Occasionally, hunters reported sightings, but the Mountain Man moved so quickly that police were always days behind. It took authorities almost four years from the time of the first reported burglaries to connect them to the same person. Eventually, they began to find the same fingerprints in cabins as many as 200 miles apart, but they still couldn’t match them to a name. “Nobody knew who this guy was,” says Deputy Mike Wingert, a U.S. Marshal assigned to the case last year. “There was nobody to chase.”

Police got close in 2009 when they discovered two abandoned camps deep in the woods in Iron County, in southwestern Utah, stocked with a doomsdayer’s rations of dehydrated food, backpacking gear, radios, 19 guns, and a copy of Jon Krakauer’s ‘Into the Wild’. But that was back when people still thought of the Mountain Man as some sort of a folk hero – before they learned that the man who evoked the romance of the Wild West outlaws of old wasn’t just a misfit loner, but a violent criminal willing to do anything to stay free.

In the winter of 2011, the Mountain Man made a misstep. A motion-sensitive game camera set up by a cabin owner snapped a picture of him in broad daylight, walking in snowshoes and camo, with a rifle slung over his shoulder. Police released the photo, and an anonymous phone call gave them a name that matched the fingerprints.

The Mountain Man was Troy James Knapp, a 45-year-old career criminal from Michigan whose record spanned five states and stretched back to his teenage years, mostly petty crimes like vandalism and forgery. But there were also episodes of violence. A homeless man Knapp camped with during one of his rare visits to the edge of civilization claimed that, after accusing him of stealing some of his gear, Knapp savagely beat him with a rock, leaving him with a steel plate in his head and brain damage. Before the beating, Knapp told the man that if he had to, he’d shoot a cop to escape being sent back to prison. Sheriffs investigated whether Knapp was responsible for a four-year-old murder, in which a California retiree who owned a cabin on Cedar Mountain, near where Knapp was breaking into cabins, was shot in the back of the head with a .22. “I think he did it,” one sheriff told me. “I just don’t have any proof.”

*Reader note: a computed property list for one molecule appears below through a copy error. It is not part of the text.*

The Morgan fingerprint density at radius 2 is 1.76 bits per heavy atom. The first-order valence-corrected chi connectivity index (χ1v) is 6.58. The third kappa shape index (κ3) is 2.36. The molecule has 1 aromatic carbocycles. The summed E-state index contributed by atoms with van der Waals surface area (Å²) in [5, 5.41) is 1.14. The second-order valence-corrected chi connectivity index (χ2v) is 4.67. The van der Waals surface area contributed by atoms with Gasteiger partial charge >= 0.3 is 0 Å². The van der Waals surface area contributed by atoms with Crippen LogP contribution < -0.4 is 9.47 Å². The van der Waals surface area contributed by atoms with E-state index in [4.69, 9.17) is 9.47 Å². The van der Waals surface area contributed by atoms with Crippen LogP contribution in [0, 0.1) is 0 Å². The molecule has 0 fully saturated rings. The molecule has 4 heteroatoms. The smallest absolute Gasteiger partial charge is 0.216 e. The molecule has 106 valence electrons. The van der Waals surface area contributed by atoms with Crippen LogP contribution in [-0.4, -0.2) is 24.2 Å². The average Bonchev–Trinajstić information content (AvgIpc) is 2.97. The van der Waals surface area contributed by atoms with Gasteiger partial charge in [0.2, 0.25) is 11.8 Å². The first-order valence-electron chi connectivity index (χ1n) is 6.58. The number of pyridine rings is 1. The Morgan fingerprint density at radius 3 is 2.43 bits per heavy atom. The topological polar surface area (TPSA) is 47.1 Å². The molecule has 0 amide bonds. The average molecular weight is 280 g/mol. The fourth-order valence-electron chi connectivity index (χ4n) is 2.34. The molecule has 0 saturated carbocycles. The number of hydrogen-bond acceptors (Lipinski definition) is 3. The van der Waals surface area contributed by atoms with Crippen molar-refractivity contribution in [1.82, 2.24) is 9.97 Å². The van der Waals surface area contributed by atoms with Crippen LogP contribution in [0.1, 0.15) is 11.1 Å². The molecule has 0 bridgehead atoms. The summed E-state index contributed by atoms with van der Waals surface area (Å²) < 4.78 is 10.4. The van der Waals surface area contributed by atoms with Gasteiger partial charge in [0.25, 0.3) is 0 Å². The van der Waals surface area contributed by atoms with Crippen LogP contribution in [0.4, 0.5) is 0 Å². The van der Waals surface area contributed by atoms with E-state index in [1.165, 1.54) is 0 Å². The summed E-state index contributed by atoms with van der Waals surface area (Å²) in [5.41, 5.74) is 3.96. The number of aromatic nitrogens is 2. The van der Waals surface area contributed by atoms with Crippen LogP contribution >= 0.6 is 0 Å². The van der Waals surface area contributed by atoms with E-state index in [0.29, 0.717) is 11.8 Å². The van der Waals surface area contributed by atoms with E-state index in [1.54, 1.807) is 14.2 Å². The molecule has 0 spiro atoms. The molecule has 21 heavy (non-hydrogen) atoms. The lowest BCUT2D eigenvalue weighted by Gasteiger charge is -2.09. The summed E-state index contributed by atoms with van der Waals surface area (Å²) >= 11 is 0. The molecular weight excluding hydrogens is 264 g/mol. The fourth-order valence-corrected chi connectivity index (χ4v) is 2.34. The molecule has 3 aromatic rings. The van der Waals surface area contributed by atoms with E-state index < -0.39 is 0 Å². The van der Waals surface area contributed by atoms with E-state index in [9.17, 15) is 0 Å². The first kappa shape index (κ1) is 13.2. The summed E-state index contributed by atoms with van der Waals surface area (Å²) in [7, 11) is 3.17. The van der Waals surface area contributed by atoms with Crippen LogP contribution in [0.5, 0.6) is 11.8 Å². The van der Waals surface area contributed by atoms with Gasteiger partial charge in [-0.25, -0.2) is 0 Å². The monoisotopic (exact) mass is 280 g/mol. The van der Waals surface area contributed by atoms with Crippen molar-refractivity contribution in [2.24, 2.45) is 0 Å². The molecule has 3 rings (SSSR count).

Immediately after identifying Knapp, sheriffs in 10 counties, along with U.S Marshals, launched one of the biggest manhunts in the West. Being pursued ignited Knapp’s rage. His break-ins became more frequent and sinister. He left behind bullet-riddled cabins and threatening notes for his pursuers. “Hey, sheriff, fuck you!” one note read. “Gonna put you in the ground!” He doodled swastikas in the margin. He destroyed religious icons and defaced pictures. In one cabin, he defecated in a pan on the floor.